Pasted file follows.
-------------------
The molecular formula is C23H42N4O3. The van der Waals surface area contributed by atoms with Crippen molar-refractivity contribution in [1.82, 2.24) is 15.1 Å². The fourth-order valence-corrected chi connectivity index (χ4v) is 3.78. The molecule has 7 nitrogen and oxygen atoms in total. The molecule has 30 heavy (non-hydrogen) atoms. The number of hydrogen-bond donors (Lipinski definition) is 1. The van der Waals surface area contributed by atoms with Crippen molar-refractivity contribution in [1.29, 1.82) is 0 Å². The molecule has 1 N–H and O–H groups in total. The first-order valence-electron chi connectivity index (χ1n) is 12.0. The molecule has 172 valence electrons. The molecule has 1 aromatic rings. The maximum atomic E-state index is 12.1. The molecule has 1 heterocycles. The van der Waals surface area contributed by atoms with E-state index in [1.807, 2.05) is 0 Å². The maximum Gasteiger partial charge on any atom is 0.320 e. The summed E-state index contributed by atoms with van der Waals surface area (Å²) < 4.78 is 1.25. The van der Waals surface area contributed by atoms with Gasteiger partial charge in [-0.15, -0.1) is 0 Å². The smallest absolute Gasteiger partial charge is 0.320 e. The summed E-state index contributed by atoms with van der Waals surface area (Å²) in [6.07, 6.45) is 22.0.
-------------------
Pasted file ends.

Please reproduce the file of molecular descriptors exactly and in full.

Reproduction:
The molecular formula is C23H42N4O3. The van der Waals surface area contributed by atoms with Crippen molar-refractivity contribution in [1.82, 2.24) is 15.1 Å². The fourth-order valence-corrected chi connectivity index (χ4v) is 3.78. The molecule has 7 nitrogen and oxygen atoms in total. The molecule has 30 heavy (non-hydrogen) atoms. The number of hydrogen-bond donors (Lipinski definition) is 1. The van der Waals surface area contributed by atoms with Crippen molar-refractivity contribution in [1.29, 1.82) is 0 Å². The molecule has 1 N–H and O–H groups in total. The first-order valence-electron chi connectivity index (χ1n) is 12.0. The molecule has 172 valence electrons. The molecule has 1 aromatic rings. The maximum atomic E-state index is 12.1. The molecule has 1 heterocycles. The van der Waals surface area contributed by atoms with E-state index in [1.807, 2.05) is 0 Å². The maximum Gasteiger partial charge on any atom is 0.320 e. The summed E-state index contributed by atoms with van der Waals surface area (Å²) < 4.78 is 1.25. The van der Waals surface area contributed by atoms with Gasteiger partial charge in [-0.15, -0.1) is 0 Å². The smallest absolute Gasteiger partial charge is 0.320 e. The summed E-state index contributed by atoms with van der Waals surface area (Å²) in [6.07, 6.45) is 22.0.